If Shōtō didn’t despise it so much.
“Shōtōsan, my dear friend,” Nindemus spoke. “Please, hold your hand. I would hate to be stabbed before I’ve explained just why I’ve brought you to this place.”
Shōtō’s mouth dropped and he froze in place. How was it possible that Nindemus could know he was armed? Should he play his hand now? Or wait until a more suitable opportunity?
“Will you hear me out, Shōtōsan? Or do you intend to attack me before we’ve spoken?”
“I, I have no idea what you’re speaking about!”
Nindemus let his arms drop to his side and his smile broadened showing the razor sharp teeth behind those hardened lips. “Don’t insult my intelligence. Or your own, for that matter. First off, why wouldn’t you bring a blade to our meeting? I would be disappointed if you hadn’t. Secondly, we have ways of determining levels of threat. You don’t get to be Prefect without understanding certain truths about the people around you. And, I’ve been trained in the military arts. In fact, I was, for a time, General of the Farediin Martial Forces. Before I had to bow out over concerns of… a conflict of interest.”
Nindemus clasped his hands behind his back and slowly walked a circle around Shōtō. A nervous trepidation crawled up his spine and Shōtō dropped his hand from his back and straightened to his full height. Nindemus only watched him in his slow trod. Near the archway, two of Nindemus’ associates stood watch but seemed in no real hurry to get between him and their lord. In fact, they didn’t seem really concerned about him or his motives at all.
Shōtō turned his gaze towards Nindemus and twisted with the man as he walked. “What do you want with me? What do you have to tell me? Be done with it and quick.”
Nindemus chuckled. “So impatient. Tell me, are you feeling… angrier than usual? Perhaps a little quick to temper? Maybe wondering why the whole of the world seems hellbent on making your life miserable?”
Shōtō furrowed his brows. “I don’t know what you mean. I’m perfectly fine. It is you and yours who have shown spite and anger. Not I!”
“I acknowledge that our first encounter was rather dubious. Certainly, it didn’t help that I tortured you to get at a truth you’d already expressed,” Nindemus twisted his head from looking straight ahead, and down to the shorter man. He let a laugh fall from his gullet. “That’s my bad.”
“Maybe things have been… rough lately. It is only our first day in the city, after all.”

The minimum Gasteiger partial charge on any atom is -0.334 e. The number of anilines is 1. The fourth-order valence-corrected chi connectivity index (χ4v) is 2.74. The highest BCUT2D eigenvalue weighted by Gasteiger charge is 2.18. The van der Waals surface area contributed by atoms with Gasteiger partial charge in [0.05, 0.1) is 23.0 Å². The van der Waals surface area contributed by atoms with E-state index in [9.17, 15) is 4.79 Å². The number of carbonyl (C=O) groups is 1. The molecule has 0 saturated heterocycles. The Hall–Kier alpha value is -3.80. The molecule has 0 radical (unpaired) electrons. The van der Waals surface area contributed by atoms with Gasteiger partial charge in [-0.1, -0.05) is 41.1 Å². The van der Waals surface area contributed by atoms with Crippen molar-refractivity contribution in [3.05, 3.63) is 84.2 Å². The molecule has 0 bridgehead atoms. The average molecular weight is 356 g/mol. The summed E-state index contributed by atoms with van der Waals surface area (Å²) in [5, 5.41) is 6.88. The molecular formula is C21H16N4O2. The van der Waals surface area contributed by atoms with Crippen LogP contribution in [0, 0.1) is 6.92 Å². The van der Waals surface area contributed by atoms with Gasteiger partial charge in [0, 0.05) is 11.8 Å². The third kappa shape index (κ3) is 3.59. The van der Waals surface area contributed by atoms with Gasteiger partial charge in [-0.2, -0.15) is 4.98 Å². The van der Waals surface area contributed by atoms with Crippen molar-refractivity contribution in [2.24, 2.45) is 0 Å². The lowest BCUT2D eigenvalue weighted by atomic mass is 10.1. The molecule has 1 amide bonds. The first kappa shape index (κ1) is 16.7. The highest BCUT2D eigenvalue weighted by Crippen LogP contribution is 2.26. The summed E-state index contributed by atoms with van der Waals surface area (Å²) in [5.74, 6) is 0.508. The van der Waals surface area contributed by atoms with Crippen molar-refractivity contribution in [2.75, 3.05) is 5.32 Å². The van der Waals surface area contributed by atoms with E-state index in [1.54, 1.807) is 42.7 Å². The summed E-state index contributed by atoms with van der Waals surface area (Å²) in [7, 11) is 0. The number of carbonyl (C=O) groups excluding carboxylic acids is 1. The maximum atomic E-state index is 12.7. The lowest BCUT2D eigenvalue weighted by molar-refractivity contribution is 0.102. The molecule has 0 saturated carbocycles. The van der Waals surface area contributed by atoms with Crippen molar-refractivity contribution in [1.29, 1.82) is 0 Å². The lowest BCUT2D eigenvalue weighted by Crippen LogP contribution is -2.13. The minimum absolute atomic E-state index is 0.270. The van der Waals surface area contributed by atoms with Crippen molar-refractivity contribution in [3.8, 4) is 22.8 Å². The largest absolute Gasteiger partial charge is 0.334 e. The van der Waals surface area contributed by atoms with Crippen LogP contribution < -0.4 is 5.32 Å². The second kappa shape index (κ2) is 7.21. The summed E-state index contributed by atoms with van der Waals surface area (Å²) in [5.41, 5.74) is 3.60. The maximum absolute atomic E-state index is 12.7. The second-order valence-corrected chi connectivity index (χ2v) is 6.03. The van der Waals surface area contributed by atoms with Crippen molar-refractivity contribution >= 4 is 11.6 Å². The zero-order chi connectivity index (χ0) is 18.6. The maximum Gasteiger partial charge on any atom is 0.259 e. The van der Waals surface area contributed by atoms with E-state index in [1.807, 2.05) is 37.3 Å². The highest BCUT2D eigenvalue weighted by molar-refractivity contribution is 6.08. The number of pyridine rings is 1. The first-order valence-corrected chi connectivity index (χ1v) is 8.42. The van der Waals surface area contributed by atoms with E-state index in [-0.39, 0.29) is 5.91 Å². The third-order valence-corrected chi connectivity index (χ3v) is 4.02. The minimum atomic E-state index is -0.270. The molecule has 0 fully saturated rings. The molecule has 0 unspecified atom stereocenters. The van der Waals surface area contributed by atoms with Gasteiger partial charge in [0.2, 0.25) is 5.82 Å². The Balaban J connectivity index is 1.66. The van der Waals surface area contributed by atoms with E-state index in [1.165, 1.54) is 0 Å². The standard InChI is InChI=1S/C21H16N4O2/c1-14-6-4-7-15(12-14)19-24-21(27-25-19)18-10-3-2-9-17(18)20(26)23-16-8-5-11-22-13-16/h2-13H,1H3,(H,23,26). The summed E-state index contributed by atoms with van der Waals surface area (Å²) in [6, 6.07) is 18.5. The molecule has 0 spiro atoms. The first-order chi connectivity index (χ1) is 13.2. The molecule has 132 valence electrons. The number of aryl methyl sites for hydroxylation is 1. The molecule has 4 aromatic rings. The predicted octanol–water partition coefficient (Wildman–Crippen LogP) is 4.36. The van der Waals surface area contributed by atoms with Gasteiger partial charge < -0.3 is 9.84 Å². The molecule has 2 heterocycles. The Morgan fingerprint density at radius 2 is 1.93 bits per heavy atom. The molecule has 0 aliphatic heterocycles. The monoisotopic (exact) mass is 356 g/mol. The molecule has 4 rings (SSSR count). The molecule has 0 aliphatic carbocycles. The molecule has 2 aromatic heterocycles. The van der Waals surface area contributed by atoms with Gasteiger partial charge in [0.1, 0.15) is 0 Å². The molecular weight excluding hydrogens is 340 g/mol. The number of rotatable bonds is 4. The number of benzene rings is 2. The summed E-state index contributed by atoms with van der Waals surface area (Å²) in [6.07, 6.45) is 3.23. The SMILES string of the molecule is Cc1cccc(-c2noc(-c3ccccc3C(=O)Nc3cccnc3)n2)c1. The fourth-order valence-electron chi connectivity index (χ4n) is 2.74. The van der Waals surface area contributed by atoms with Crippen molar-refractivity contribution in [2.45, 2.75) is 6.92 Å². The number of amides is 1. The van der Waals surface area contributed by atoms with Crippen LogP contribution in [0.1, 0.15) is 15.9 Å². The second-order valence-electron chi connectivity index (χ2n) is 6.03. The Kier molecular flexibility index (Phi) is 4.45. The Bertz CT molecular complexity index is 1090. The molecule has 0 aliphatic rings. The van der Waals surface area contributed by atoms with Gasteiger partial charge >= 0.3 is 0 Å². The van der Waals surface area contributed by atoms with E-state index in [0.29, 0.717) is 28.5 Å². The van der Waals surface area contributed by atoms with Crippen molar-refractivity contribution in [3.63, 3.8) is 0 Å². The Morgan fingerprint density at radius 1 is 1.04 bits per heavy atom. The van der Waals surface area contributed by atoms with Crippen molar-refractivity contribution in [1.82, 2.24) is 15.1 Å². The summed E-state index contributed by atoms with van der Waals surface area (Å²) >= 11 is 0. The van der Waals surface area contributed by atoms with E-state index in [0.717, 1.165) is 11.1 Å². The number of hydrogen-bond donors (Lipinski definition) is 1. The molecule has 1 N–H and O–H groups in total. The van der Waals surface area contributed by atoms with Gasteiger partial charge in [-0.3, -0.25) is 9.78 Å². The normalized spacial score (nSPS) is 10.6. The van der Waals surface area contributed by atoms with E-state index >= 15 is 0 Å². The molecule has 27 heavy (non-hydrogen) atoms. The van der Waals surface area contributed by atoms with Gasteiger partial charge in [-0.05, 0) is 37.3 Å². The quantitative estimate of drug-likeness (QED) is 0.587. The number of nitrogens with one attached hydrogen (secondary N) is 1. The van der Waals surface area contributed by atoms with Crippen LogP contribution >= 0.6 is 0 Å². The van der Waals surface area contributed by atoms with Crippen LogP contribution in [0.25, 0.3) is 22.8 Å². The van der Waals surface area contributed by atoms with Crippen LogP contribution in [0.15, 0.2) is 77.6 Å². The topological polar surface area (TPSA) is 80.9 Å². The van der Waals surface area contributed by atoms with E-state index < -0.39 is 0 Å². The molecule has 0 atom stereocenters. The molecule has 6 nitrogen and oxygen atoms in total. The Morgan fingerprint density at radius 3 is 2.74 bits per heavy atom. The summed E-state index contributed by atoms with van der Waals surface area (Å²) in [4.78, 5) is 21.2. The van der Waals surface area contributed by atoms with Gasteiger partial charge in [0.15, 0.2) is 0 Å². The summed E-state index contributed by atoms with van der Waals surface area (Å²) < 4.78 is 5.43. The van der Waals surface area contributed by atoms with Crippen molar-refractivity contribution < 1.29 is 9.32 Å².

Nindemus spread his arms out in a friendly gesture and looked forward once more, his steady gait in no real hurry. His voice low and lulling. “Yet your good friend, Avery, seems quite intent on chasing a little tail.”
Shōtō shook his head. “I’m sorry, I don’t understand what you mean.”
Nindemus quirked a brow. “No? Haven’t noticed him questing after a certain little birdie? One that’s caught his fancy? Strutting around like she owns the place?”
“Are you speaking about Er’ra Zel?”
“Oh, yes. I’m speaking of the Adjudicant alright. Does it not bother you how quickly he’s abandoned you to go and enjoy her company? Particularly when the two of you have spent months together trying to survive in the harsh wild environment of the island? And, just like that,” Nindemus snapped his fingers not looking to Shōtō, “he’s off, running after that woman.”
Shōtō sensed a deep welling pit of spite within Nindemus and the words he was choosing to use. However, he couldn’t argue with the man. Avery did run off practically the first moment he got. And he was completely dismissive of his concerns about her. Even so, Nindemus was a lying monster that deserved nothing less than death.
“Avery can chase after whatever ‘tail’ he likes. It doesn’t concern me. We don’t owe anything to each other. We did what we had to, to survive. Now, we just need the council to take us home.”
“Is that what you really want, Shōtōsan?” Nindemus placed his hands on Shōtō’s shoulders and a chill ran up his spine. He went to shrug off the creature’s clawed abominations, shake free those taloned weapons. Yet, Nindemus kept speaking and closer to his ears. “Do you really want to return to the world that cast you aside? Told you, you only had one purpose and one purpose alone? To die for a nation that no longer valued you as a person of consequence?”